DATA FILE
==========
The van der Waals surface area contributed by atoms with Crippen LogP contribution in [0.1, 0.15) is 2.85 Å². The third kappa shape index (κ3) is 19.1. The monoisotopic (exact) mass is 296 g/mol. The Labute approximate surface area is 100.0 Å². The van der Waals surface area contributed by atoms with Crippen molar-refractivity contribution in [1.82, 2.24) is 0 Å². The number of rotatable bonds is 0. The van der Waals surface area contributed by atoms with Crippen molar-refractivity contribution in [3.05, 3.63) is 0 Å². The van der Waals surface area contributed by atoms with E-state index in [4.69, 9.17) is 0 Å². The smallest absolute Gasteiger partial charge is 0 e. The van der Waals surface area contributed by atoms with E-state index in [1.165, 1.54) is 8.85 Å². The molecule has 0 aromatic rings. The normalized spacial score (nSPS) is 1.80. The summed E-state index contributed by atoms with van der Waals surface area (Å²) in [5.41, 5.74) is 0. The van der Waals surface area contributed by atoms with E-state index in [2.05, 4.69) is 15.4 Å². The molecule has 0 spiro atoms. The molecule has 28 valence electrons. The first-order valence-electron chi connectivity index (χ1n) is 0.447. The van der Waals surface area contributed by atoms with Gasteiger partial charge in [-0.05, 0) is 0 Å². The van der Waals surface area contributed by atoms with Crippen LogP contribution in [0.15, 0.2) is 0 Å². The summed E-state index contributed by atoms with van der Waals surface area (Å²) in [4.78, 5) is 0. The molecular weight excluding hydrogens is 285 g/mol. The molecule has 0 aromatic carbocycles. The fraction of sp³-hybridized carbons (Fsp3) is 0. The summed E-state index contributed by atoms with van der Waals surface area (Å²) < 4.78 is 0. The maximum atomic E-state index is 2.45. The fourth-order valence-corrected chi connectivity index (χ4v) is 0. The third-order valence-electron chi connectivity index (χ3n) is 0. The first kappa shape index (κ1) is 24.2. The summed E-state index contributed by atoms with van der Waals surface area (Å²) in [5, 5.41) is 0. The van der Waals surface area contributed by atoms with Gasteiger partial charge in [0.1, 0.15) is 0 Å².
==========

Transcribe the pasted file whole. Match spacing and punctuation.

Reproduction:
The van der Waals surface area contributed by atoms with Crippen LogP contribution in [0.1, 0.15) is 2.85 Å². The third kappa shape index (κ3) is 19.1. The monoisotopic (exact) mass is 296 g/mol. The Labute approximate surface area is 100.0 Å². The van der Waals surface area contributed by atoms with Crippen molar-refractivity contribution in [1.82, 2.24) is 0 Å². The number of rotatable bonds is 0. The van der Waals surface area contributed by atoms with Crippen molar-refractivity contribution in [3.05, 3.63) is 0 Å². The van der Waals surface area contributed by atoms with E-state index in [4.69, 9.17) is 0 Å². The smallest absolute Gasteiger partial charge is 0 e. The van der Waals surface area contributed by atoms with E-state index in [1.165, 1.54) is 8.85 Å². The molecule has 0 aromatic rings. The normalized spacial score (nSPS) is 1.80. The summed E-state index contributed by atoms with van der Waals surface area (Å²) in [5.41, 5.74) is 0. The van der Waals surface area contributed by atoms with E-state index in [2.05, 4.69) is 15.4 Å². The molecule has 0 spiro atoms. The molecule has 28 valence electrons. The first-order valence-electron chi connectivity index (χ1n) is 0.447. The van der Waals surface area contributed by atoms with Gasteiger partial charge in [-0.05, 0) is 0 Å². The van der Waals surface area contributed by atoms with Crippen LogP contribution in [0.15, 0.2) is 0 Å². The summed E-state index contributed by atoms with van der Waals surface area (Å²) in [4.78, 5) is 0. The molecular weight excluding hydrogens is 285 g/mol. The molecule has 0 aromatic carbocycles. The fraction of sp³-hybridized carbons (Fsp3) is 0. The summed E-state index contributed by atoms with van der Waals surface area (Å²) < 4.78 is 0. The maximum atomic E-state index is 2.45. The fourth-order valence-corrected chi connectivity index (χ4v) is 0. The third-order valence-electron chi connectivity index (χ3n) is 0. The first kappa shape index (κ1) is 24.2. The summed E-state index contributed by atoms with van der Waals surface area (Å²) in [5, 5.41) is 0. The van der Waals surface area contributed by atoms with Gasteiger partial charge in [0.1, 0.15) is 0 Å².